Birds chase an eternal spring on long migrations

Birds chase an eternal spring on long migrations

Birds chase an eternal spring on long migrations

Bird migrations have stumped the greatest minds for thousands of years. Aristotle thought that the robins living in Greece in the winter somehow turned into redstarts in the summer. In fact, robins migrate from Greece to Northern Europe around the time redstarts arrive from Africa. Scientists have gotten a much better understanding of bird migration in recent centuries, but there’s a tremendous amount they have yet to learn.

After tracking more than three dozen birds with sensors for thousands of miles, a team of researchers recently reported that their migration defied the expected course. Instead of simply flying straight from their summer grounds in Denmark to their winter site in Africa, the birds stretched out their journey, stopping at several places along the way for weeks at a time. “It’s more of a nomadic life,” said Kasper Thorup of the University of Copenhagen and co-author of the new study. “They hardly have a place to call home.”

The journey was exquisitely well-timed to coincide with high levels of vegetation at each site, he and his colleagues found. These habits, honed by thousands of years of evolution, probably helped them enjoy a good diet of insects on their trip. This may be a common strategy among the world’s migratory birds, but Kasper and his colleagues warn that it may be threatened by climate change.

Tracking the route
Previous generations of researchers could rely only on indirect clues to the travels of birds. Traditionally, ornithologists caught a bird at its summer breeding grounds, put an identifying band on its leg, and then waited for someone to spot it wherever it ended up for the winter. Such studies said little about where the birds went between points A and B. Today’s migration researchers are finally filling in some of those gaps. Some are analysing millions of crowdsourced bird sightings. Others are fitting birds with miniature tracking devices.

“We have all these resources coming online, and so we can replace speculation with observation,” said Frank A La Sorte of the Cornell Laboratory of Ornithology, USA. In 2002, the Cornell lab started a programme called eBird with the National Audubon Society, USA. Amateurs fill out an online form each time they go birding, noting all the species they spot. Frank and his colleagues analyse the records, tracking a number of migratory birds that travel through North America each year.

The researchers have found that birds migrate in loops, rather than follow a straight line north and south. In summer, birds heading to eastern North America, for instance, catch tailwinds that help them get over the Gulf of Mexico. The birds end up drifting to the west, but they still save energy despite the longer route. On the way back south, though, they take a more direct path across the Gulf.

Other researchers are suiting up small squadrons of birds with tracking devices to follow them through their entire migrations. For the new study, published in the journal Science Advances, Kasper and colleagues put lightweight devices on common cuckoos. As the birds migrated between Denmark and Central Africa, they sent signals to satellites showing their location. The researchers also tracked two smaller migratory species travelling from Denmark to sub-Saharan Africa: thrush nightingales and red-backed shrikes.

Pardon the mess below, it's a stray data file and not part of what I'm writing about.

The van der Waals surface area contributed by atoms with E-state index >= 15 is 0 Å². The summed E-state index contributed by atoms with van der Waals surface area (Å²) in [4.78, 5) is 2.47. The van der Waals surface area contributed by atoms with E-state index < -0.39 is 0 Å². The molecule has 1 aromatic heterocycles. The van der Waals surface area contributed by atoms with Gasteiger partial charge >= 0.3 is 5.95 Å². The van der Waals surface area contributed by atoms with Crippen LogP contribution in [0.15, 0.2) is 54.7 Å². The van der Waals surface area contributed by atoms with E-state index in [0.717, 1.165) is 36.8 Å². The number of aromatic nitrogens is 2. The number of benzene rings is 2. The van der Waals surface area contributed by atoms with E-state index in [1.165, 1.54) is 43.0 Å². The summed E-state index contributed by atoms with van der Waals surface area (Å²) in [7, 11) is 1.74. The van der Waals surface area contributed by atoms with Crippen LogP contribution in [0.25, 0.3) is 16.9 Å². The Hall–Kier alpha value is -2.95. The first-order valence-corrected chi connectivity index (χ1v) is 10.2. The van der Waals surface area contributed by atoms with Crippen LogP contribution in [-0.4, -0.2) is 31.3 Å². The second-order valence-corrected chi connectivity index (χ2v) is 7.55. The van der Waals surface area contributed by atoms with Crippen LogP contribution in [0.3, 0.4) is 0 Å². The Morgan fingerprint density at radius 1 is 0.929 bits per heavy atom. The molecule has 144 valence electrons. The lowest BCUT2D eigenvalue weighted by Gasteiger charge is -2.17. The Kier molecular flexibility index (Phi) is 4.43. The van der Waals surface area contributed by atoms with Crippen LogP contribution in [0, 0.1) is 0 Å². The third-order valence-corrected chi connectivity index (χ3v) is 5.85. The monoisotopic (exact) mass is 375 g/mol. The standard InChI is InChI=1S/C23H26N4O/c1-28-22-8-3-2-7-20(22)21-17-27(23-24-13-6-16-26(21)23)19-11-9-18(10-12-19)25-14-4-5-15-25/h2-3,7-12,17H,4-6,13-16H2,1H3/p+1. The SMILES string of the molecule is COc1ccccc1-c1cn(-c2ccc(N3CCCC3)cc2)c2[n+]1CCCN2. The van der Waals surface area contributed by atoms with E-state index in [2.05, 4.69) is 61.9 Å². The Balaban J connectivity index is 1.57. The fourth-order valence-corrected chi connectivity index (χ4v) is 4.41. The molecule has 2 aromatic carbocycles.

These birds are too small to carry the weight of satellite transmitters, so Kasper and his colleagues fitted them with even tinier devices called geo-locators. These sensors record only sunlight levels throughout each day. When the birds returned to Denmark, the scientists recovered the geo-locators and used each day’s data to plot the birds’ routes. Studying 38 birds, the scientists found the animals didn’t move directly from their summer grounds to their winter grounds. Instead, the birds would fly for a few days, stop somewhere for a few weeks, and then move on again.

The new data show that even though the birds ended up in the same places in Africa, they sometimes followed different routes. Frank and his colleagues have found similar flexibility in North American birds, which often adjust their route and speed when over the Gulf of Mexico or the Atlantic Ocean, perhaps to cope with changing weather conditions. It’s possible that birds somehow combine short-range flexibility with a navigation system, hard-wired into the brain, that guides them to the places where they can find the most food to eat.

Changing ecosystems
That strategy works well when birds can be sure to find food at the same place at the same time each year. But climate change is altering the calculus. In Northern Europe and North America, for example, plants are greening up earlier in the spring.

Kasper and his colleagues compared the migration routes of the birds to computer projections of how ecosystems will change in response to global warming over the next few decades. They concluded that climate change may make migrations much harder on the birds.

In the summer, for instance, they will need to fly farther north for food. “And when they arrive in Africa, there are no obvious places for them to go,” said Kasper. Of course, birds have not migrated along the same paths for millions of years.

Ice age glaciers gradually retreated from places like Denmark only about 11,000 years ago, allowing birds to colonise them for summer breeding. But this change in bird migration was probably the result of natural selection acting on hundreds of generations of birds. Human-driven climate change is moving much more quickly.

“We’re worried that they won’t have the time to adapt,” Kasper said.